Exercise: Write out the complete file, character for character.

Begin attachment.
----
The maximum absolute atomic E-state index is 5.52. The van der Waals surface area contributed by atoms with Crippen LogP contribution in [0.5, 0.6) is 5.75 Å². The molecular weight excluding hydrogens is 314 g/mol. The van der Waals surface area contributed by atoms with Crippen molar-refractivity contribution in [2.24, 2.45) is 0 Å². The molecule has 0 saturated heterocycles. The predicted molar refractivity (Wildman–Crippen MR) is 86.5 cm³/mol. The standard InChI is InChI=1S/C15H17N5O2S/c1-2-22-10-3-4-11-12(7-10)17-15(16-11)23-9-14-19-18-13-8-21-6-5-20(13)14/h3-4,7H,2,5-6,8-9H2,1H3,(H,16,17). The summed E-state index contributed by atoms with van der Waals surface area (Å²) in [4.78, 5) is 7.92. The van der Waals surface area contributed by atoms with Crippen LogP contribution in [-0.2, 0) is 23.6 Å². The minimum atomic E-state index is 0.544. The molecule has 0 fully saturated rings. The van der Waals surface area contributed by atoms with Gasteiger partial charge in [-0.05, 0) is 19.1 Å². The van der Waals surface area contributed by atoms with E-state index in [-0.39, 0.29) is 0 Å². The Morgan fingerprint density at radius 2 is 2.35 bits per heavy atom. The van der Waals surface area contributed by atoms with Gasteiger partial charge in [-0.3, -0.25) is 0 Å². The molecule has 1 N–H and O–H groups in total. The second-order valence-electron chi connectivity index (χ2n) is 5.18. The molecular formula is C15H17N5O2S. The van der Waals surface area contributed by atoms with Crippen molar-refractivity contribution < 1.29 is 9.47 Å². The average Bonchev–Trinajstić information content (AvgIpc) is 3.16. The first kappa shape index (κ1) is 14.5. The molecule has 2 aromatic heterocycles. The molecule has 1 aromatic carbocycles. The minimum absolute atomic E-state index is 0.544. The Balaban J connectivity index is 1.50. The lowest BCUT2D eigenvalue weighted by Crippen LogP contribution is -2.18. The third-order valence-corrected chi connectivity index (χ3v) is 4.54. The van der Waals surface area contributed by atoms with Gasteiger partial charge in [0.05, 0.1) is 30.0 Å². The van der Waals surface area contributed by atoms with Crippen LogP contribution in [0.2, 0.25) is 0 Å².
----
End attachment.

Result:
The maximum absolute atomic E-state index is 5.52. The van der Waals surface area contributed by atoms with Crippen LogP contribution in [0.5, 0.6) is 5.75 Å². The molecular weight excluding hydrogens is 314 g/mol. The van der Waals surface area contributed by atoms with Crippen molar-refractivity contribution in [2.24, 2.45) is 0 Å². The molecule has 0 saturated heterocycles. The predicted molar refractivity (Wildman–Crippen MR) is 86.5 cm³/mol. The standard InChI is InChI=1S/C15H17N5O2S/c1-2-22-10-3-4-11-12(7-10)17-15(16-11)23-9-14-19-18-13-8-21-6-5-20(13)14/h3-4,7H,2,5-6,8-9H2,1H3,(H,16,17). The summed E-state index contributed by atoms with van der Waals surface area (Å²) in [4.78, 5) is 7.92. The van der Waals surface area contributed by atoms with Crippen LogP contribution in [-0.2, 0) is 23.6 Å². The minimum atomic E-state index is 0.544. The molecule has 0 fully saturated rings. The van der Waals surface area contributed by atoms with Gasteiger partial charge in [-0.05, 0) is 19.1 Å². The van der Waals surface area contributed by atoms with E-state index in [-0.39, 0.29) is 0 Å². The Morgan fingerprint density at radius 2 is 2.35 bits per heavy atom. The van der Waals surface area contributed by atoms with Gasteiger partial charge in [-0.3, -0.25) is 0 Å². The molecule has 1 N–H and O–H groups in total. The second-order valence-electron chi connectivity index (χ2n) is 5.18. The molecular formula is C15H17N5O2S. The van der Waals surface area contributed by atoms with Crippen molar-refractivity contribution < 1.29 is 9.47 Å². The average Bonchev–Trinajstić information content (AvgIpc) is 3.16. The first kappa shape index (κ1) is 14.5. The molecule has 2 aromatic heterocycles. The molecule has 1 aromatic carbocycles. The minimum absolute atomic E-state index is 0.544. The Balaban J connectivity index is 1.50. The lowest BCUT2D eigenvalue weighted by Crippen LogP contribution is -2.18. The third-order valence-corrected chi connectivity index (χ3v) is 4.54. The van der Waals surface area contributed by atoms with Gasteiger partial charge in [0.05, 0.1) is 30.0 Å². The van der Waals surface area contributed by atoms with Crippen LogP contribution in [0.2, 0.25) is 0 Å².